BOSTON (STATE HOUSE) – The House voted unanimously Monday to approve a package of welfare reforms intended to both prevent benefit fraud and abuse and to deliver supports to public assistance recipients with the goal of moving them off the rolls and into jobs.
The Senate approved the bill last week and final enactment votes in both branches are expected Monday, which would send the bill to Gov. Deval Patrick’s desk before the end of the day.
The bill creates a program to connect “able-bodied” individuals with full-time jobs before they start receiving benefits and revives a “full employment program” aimed at placing benefit recipients in full-time jobs.
Employers who hire individuals from the full-employment program would become eligible for a health care subsidy for one year followed by a tax credit of $100 per month up to $1,200, under the terms of the legislation.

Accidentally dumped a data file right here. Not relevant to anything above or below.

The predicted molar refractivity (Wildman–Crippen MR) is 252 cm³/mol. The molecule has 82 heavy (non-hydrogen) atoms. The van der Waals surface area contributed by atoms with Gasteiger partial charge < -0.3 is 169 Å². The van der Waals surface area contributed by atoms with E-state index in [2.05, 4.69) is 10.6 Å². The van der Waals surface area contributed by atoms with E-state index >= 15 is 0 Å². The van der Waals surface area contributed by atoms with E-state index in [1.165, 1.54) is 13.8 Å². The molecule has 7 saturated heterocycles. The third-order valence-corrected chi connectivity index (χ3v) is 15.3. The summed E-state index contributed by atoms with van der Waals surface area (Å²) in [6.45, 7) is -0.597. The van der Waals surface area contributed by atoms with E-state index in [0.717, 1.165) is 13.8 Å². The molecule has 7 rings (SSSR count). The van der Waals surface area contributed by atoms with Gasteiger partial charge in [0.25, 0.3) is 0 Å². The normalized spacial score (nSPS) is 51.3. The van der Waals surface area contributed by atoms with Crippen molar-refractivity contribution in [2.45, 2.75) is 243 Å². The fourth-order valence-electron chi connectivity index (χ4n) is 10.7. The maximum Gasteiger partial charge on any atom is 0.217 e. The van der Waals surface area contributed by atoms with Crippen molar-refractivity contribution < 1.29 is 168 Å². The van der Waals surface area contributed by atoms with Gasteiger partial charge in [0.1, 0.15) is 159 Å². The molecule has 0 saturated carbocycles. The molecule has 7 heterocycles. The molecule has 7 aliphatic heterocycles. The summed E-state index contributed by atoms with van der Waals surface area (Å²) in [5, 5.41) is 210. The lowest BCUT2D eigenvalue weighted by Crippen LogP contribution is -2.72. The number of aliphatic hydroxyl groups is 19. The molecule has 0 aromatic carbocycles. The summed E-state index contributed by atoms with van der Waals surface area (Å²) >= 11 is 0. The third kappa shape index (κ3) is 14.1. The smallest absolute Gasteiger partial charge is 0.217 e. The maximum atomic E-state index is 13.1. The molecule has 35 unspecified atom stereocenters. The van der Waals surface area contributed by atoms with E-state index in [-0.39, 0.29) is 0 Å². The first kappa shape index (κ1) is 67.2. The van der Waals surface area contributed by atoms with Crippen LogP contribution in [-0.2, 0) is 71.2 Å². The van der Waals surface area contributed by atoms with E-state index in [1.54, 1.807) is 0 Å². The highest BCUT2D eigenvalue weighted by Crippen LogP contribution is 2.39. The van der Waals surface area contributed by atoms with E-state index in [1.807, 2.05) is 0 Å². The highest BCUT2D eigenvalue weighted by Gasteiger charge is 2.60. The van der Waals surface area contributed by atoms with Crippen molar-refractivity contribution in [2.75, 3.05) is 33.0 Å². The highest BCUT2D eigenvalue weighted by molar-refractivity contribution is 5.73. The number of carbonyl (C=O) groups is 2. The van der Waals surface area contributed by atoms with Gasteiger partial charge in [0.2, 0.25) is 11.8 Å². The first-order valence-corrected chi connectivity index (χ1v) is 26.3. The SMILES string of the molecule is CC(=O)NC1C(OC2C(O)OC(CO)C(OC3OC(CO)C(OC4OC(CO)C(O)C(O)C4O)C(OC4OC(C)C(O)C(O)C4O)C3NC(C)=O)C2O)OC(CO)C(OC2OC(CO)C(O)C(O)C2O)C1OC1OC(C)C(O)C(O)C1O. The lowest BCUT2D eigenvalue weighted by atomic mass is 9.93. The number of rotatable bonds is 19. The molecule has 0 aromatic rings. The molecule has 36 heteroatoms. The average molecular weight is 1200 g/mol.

The bill also requires the Department of Transitional Assistance to have specialists assigned to help high-risk recipients, and calls for the development of a program to allow benefit recipients to save money, outside of the asset limit of $2,500, toward first, last and security rent payments and for education as they transition off public benefits.
The duration of benefit extensions would be reduced, under the bill, and lawmakers are also looking to require that self-declarations of residency be signed under the penalties of perjury, to ban self-declarations from being used as the only verification form of eligibility, and to increase penalties for store owners who knowingly allow the purchase of prohibited products or services, such as Lottery tickets, with an EBT card. Under the latter measure, store owners could face license suspensions.